It cracks me up that Ironman continues with the ad hominem attacks, accusations of cognitive dissonance, and emotional rhetoric, but still hasn't actually pointed to any documentation whatsoever to debunk the concerns raised by the Scientific American article.
Frogbyte do you use paracetamol or aspirin? Do you consume Caffiene? Do you consume seedless grapes or seedless watermelon? How about Taurine, do you drink Red Bull?
No actually I don't consume any of those regularly unless taurine is in one of my protein supplements. I'd point out that caffeine and is not all that new, however, as people have been consuming that for 1000s of years. Also, there are in some cases strong benefits to aspirin, which is why it's different from these artificial sweeteners.
Back to the original question of whether to dump artificial sweetener into yogurt, I think the consensus is that the existing studies are not sufficient and more research would be needed for a definitive answer.
The disagreement seems to be on whether the prudent thing would be to not add the artificial sweeteners to the yogurt when there's no benefit to them. I would advise against dumping artificial sweeteners on everything, since there's no upside, and potentially a slight downside. (Unless you really strongly value the upside of "sugary taste", in which case, shrug, you have different priorities than me, and more power to you.)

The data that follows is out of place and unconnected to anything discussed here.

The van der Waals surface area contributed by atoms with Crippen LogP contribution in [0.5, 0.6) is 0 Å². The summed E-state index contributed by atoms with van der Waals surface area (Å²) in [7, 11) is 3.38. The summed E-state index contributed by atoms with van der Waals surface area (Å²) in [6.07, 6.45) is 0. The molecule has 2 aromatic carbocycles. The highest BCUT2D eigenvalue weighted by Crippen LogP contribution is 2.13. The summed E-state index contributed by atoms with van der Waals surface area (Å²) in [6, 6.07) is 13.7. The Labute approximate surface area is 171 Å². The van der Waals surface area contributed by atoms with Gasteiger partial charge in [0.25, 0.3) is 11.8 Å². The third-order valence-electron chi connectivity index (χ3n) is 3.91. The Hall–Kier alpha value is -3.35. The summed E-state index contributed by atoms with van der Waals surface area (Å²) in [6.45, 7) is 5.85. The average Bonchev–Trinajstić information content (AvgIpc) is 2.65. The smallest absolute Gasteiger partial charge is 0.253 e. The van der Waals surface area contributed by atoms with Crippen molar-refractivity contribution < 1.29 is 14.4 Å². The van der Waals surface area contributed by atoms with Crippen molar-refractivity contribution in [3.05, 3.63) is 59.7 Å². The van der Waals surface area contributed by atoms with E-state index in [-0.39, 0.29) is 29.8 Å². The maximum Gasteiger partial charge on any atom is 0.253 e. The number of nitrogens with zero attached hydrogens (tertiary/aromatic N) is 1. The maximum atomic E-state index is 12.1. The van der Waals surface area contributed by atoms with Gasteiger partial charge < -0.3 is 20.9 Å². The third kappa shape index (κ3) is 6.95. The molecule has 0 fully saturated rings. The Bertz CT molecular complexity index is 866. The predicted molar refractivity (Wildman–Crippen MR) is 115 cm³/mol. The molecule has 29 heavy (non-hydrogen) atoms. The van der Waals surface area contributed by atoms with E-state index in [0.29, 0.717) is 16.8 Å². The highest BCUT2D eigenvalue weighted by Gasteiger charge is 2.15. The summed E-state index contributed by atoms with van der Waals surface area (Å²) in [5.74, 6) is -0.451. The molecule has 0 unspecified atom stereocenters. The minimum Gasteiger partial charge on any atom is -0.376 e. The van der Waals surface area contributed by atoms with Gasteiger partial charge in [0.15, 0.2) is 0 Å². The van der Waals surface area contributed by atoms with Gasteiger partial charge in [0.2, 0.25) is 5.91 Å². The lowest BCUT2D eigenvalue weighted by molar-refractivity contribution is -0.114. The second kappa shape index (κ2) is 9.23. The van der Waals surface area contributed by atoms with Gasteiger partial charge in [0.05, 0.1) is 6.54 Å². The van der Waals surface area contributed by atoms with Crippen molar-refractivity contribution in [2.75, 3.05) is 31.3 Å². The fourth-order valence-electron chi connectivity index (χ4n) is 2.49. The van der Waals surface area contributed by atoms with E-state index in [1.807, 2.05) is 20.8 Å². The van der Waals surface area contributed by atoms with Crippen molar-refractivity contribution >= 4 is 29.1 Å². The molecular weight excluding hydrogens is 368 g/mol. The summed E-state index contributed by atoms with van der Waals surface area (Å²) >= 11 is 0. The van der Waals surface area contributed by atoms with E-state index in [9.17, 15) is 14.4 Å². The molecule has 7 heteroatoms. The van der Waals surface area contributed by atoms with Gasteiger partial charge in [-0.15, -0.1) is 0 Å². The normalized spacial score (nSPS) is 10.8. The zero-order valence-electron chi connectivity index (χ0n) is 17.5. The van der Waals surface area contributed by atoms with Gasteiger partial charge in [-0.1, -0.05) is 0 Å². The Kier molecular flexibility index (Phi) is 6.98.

Nope that is no longer the point. The point is now the fact that consensus is not what you think it is, but you still think you are right after having a mountain of evidence dropped on you. There has been too much for it to be selective reading. It has to be mental filtering and it's actually quite fascinating.
What it says about issues of indoctrination and the natural selection and survival of memes are very telling.